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Maryland Lawmakers Propose Bill to Inform Consumers About Car Defects Sooner

Author: Portner & Shure

With news over the last few months of auto recalls due to defective airbags in millions of cars, Maryland lawmakers are trying to fix one of the biggest flaws in the auto industry: secrecy surrounding problems with cars. The proposed law would “give dealers the protections they need to disclose critical safety information.” As the system works now, car manufacturers collect information about problems and report them to the federal government. This bill would make sure consumers know about problems when car makers know instead of years later when recalls are announced. For example, the infamous maker of faulty airbags, Takata, has said they are willing to pay daily fines instead of revealing documents about the defective airbags.

A 16-year-old Marylander was killed in 2005 in a car accident, and seven years later, the same make and model car she was driving was recalled for problems with its ignition switch. If this proposed bill was in place at the time, a life could have been saved because this information would have been released to car owners affected by the recall immediately instead of seven years later. As we continue to move into a period of increased availability of information, it only makes sense for this proposed bill or a similar version to pass.

Car dealerships receive internal service bulletins that they are not allowed to disclose to the public, and these usually include any problems before reaching recall status. If this bill passes, dealerships would be able to inform consumers of these problems well before a serious injury or even death occurs.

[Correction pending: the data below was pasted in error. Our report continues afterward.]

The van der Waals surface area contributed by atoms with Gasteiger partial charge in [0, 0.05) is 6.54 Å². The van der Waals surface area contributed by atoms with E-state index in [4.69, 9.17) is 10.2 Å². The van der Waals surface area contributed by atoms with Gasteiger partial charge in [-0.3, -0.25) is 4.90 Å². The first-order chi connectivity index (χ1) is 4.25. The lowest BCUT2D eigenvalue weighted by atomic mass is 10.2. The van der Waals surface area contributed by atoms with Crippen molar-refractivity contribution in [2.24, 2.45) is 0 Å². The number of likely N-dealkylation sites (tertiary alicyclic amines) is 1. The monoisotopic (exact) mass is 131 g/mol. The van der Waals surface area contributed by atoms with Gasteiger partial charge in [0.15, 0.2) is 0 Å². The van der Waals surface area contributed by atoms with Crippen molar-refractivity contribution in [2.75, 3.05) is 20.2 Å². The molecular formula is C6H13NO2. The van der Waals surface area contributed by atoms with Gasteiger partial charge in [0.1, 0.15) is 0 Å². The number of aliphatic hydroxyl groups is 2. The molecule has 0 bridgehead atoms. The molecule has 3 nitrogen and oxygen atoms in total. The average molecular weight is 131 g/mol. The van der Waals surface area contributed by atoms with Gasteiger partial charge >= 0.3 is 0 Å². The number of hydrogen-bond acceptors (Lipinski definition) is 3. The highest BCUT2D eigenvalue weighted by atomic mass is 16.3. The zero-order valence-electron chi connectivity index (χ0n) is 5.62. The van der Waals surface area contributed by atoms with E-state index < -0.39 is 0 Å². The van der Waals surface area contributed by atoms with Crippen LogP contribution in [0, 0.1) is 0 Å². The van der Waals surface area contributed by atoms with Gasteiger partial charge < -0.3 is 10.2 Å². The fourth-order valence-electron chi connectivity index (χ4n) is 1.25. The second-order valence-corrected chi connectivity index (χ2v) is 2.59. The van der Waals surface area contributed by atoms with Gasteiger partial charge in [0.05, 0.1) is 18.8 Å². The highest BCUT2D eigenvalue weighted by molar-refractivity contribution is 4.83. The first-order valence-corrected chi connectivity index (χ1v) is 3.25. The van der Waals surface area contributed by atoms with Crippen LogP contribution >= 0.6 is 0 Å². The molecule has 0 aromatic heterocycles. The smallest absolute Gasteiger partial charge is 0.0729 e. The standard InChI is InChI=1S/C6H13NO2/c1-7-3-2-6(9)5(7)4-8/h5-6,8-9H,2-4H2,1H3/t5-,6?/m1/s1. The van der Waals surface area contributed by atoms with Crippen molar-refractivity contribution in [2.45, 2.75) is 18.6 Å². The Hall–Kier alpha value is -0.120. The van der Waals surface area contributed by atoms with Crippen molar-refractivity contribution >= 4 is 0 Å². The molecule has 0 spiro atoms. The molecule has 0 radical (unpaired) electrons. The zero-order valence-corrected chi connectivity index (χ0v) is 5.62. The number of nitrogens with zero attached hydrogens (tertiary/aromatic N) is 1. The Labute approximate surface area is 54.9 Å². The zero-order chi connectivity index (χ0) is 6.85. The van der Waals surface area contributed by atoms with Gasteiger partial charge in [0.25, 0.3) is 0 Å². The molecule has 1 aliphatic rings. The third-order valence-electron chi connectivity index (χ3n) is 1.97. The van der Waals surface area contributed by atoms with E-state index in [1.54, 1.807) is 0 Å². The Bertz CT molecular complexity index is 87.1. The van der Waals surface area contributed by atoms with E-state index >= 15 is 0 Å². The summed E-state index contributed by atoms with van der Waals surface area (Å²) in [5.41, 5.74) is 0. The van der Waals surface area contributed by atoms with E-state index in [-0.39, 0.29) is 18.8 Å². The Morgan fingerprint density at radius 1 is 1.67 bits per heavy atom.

Opponents of the bill worry about this being a federal issue instead of a state issue. Everyone agrees though, consumers deserve to know about problems with their vehicles at the same time manufacturers learn of them; not several years later when it is too late. Far too many car accident deaths are attributed to defective parts. They could have been prevented if more information was readily made available to consumers when problems first arose.

If you have purchased a car that has recently been recalled, take it to the dealer to get fixed. Further, you may be entitled to several legal remedies, including:

  • Economic damages: you may be able to recoup the lost value of the car's resale value. You may also be able to recover for loss of use of the car
  • Personal injury recovery: if the defective automobile resulted in physical injuries to you, you may be able to recover for the costs associated with the injury
  • Class action: If the recall has affected enough numbers of consumers, a class action lawsuit might be an available option
  • Manufacturer reimbursement: Some auto manufacturers may voluntarily pay repair bills the defective product caused before the recall.

Sometimes, however, you may need to initiate litigation to be compensated for your financial as well as your physical losses. From SUV rollovers to fuel-fed fires and faulty door latches, there are a variety of vehicle safety defects that can lead to severe injuries in a car crash. At Portner & Shure, we have handled these cases for over twenty years. We have the experience and technical resources to analyze your auto accident case, answer your questions, and pursue the compensation you deserve. Call us today for a free case evaluation at (855) 954-4141 or visit us online.

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